There is a time-worn axiom that applies to all sports and all competitive environments, whether its athletics or life: It’s hard to get to the top, and even more difficult to stay there once you’ve arrived.
Baylor football coach Art Briles guided his Bear’s football squad, once the laughing stock of the Big 12, to a first-ever 11 wins and its first Big 12 Conference championship last season.
The 58-year-old Briles comes from a small Texas town and spend over 20 years coaching high school football in the Lone Star state, has lived and, actually, thrived on embracing the role of the underdog. He relishes the challenge personal gratification derived from taking on a perpetually down-and-out, seemingly forgotten team and turning it into the little engine that could.
Now that he has successfully scaled the summit with his Baylor team in one of the strongest football conferences in America, the Bear’s coach of six season aims to keep it there and prove to the college football world that Baylor is built to last.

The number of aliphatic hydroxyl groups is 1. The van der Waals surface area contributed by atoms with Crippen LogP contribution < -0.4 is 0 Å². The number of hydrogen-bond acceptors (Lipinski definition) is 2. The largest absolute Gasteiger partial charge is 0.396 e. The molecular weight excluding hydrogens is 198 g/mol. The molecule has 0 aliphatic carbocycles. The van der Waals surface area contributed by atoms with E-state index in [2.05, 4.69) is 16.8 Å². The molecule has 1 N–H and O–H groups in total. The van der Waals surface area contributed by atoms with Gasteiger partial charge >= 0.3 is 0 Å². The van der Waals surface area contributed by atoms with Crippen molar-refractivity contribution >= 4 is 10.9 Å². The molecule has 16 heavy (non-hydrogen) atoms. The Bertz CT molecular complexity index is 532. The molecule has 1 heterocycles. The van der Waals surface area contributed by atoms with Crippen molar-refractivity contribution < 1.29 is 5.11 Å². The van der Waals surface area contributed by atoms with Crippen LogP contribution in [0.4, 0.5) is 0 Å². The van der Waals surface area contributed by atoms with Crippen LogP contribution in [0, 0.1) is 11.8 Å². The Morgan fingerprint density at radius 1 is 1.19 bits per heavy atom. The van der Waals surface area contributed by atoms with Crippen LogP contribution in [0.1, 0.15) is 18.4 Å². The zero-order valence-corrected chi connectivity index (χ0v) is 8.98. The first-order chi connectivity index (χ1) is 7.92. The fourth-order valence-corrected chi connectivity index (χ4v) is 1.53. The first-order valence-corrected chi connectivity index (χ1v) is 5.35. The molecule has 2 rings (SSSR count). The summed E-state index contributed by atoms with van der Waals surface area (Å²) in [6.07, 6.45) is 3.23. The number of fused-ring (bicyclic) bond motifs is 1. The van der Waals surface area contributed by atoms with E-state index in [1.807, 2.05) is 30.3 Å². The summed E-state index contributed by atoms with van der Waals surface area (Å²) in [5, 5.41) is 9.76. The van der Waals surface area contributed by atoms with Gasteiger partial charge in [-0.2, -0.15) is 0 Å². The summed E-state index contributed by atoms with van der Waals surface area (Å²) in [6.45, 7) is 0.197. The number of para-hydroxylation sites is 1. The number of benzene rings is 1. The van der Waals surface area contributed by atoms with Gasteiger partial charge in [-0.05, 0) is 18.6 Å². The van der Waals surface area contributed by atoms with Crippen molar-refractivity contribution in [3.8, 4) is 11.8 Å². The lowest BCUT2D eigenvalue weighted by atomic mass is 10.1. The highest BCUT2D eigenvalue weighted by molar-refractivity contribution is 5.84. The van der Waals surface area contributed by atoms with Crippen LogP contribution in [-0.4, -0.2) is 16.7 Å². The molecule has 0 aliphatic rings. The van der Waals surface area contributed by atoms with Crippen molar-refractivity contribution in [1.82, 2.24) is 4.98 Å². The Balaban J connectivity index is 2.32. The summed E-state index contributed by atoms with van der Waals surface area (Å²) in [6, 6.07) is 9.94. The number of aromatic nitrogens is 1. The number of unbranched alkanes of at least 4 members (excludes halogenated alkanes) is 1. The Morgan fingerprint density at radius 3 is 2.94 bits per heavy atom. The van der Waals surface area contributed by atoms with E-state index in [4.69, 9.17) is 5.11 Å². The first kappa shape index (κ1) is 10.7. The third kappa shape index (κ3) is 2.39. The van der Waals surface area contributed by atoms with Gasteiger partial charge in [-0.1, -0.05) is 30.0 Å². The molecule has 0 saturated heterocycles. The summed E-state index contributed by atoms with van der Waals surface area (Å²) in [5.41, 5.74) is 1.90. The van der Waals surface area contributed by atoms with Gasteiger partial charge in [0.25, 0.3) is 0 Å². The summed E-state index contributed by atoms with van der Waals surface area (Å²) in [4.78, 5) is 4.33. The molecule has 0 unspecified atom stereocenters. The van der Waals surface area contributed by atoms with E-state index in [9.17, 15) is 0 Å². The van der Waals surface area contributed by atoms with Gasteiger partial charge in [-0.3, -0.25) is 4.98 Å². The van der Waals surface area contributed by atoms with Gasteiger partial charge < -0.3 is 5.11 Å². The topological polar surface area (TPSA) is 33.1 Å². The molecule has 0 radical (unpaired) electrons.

Baylor has averaged nine wins over the last four seasons under Briles, including four consecutive bowl appearance and a BCS bowl last January.
Here is what the native Texan Briles had to say to Athlon Sports for its 2014 college preview publication about the coming season and on Baylor going from the prey to the predator in the highly competitive Big 12:
“It’s inspiring. I think it elevates your level without question. It keeps your senses more alert and brings an added level of responsibility. That’s the way we’re approaching it, that we have a responsibility to ourselves, to our program and to our university to maintain the level of respect we’ve earned.
“Once you get to that level, then you work your butt off to hang on to it.”